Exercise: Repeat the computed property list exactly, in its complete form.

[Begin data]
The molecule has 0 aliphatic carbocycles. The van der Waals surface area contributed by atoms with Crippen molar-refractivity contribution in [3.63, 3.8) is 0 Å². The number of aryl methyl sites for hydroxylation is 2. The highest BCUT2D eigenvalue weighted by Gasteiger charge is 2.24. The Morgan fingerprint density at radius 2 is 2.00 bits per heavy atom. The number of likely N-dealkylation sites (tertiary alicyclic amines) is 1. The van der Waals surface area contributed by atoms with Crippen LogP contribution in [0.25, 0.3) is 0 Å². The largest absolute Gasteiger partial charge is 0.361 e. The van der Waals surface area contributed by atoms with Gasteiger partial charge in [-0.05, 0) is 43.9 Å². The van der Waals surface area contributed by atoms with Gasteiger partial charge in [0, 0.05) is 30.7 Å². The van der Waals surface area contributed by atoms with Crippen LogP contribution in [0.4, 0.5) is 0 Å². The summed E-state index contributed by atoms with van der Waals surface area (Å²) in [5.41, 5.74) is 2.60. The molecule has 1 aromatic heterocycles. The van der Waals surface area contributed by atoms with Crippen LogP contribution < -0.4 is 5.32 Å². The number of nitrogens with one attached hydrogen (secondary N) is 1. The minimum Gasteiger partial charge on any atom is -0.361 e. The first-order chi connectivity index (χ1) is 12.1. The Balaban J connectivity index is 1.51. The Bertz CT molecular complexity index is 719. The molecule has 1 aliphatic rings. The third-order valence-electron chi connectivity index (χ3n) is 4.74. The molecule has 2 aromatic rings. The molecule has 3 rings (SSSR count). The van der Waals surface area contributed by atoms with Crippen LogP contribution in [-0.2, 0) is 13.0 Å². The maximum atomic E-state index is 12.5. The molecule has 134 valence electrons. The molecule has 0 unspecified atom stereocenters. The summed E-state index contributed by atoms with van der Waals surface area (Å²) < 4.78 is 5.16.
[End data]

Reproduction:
The molecule has 0 aliphatic carbocycles. The van der Waals surface area contributed by atoms with Crippen molar-refractivity contribution in [3.63, 3.8) is 0 Å². The number of aryl methyl sites for hydroxylation is 2. The highest BCUT2D eigenvalue weighted by Gasteiger charge is 2.24. The Morgan fingerprint density at radius 2 is 2.00 bits per heavy atom. The number of likely N-dealkylation sites (tertiary alicyclic amines) is 1. The van der Waals surface area contributed by atoms with Crippen LogP contribution in [0.25, 0.3) is 0 Å². The largest absolute Gasteiger partial charge is 0.361 e. The van der Waals surface area contributed by atoms with Gasteiger partial charge in [-0.05, 0) is 43.9 Å². The van der Waals surface area contributed by atoms with Gasteiger partial charge in [0, 0.05) is 30.7 Å². The van der Waals surface area contributed by atoms with Crippen LogP contribution in [0.4, 0.5) is 0 Å². The summed E-state index contributed by atoms with van der Waals surface area (Å²) in [5.41, 5.74) is 2.60. The molecule has 1 aromatic heterocycles. The van der Waals surface area contributed by atoms with Crippen LogP contribution < -0.4 is 5.32 Å². The number of nitrogens with one attached hydrogen (secondary N) is 1. The minimum Gasteiger partial charge on any atom is -0.361 e. The first-order chi connectivity index (χ1) is 12.1. The Balaban J connectivity index is 1.51. The Bertz CT molecular complexity index is 719. The molecule has 1 aliphatic rings. The third-order valence-electron chi connectivity index (χ3n) is 4.74. The molecule has 2 aromatic rings. The molecule has 3 rings (SSSR count). The van der Waals surface area contributed by atoms with Crippen LogP contribution in [-0.2, 0) is 13.0 Å². The maximum atomic E-state index is 12.5. The molecule has 134 valence electrons. The molecule has 0 unspecified atom stereocenters. The summed E-state index contributed by atoms with van der Waals surface area (Å²) < 4.78 is 5.16.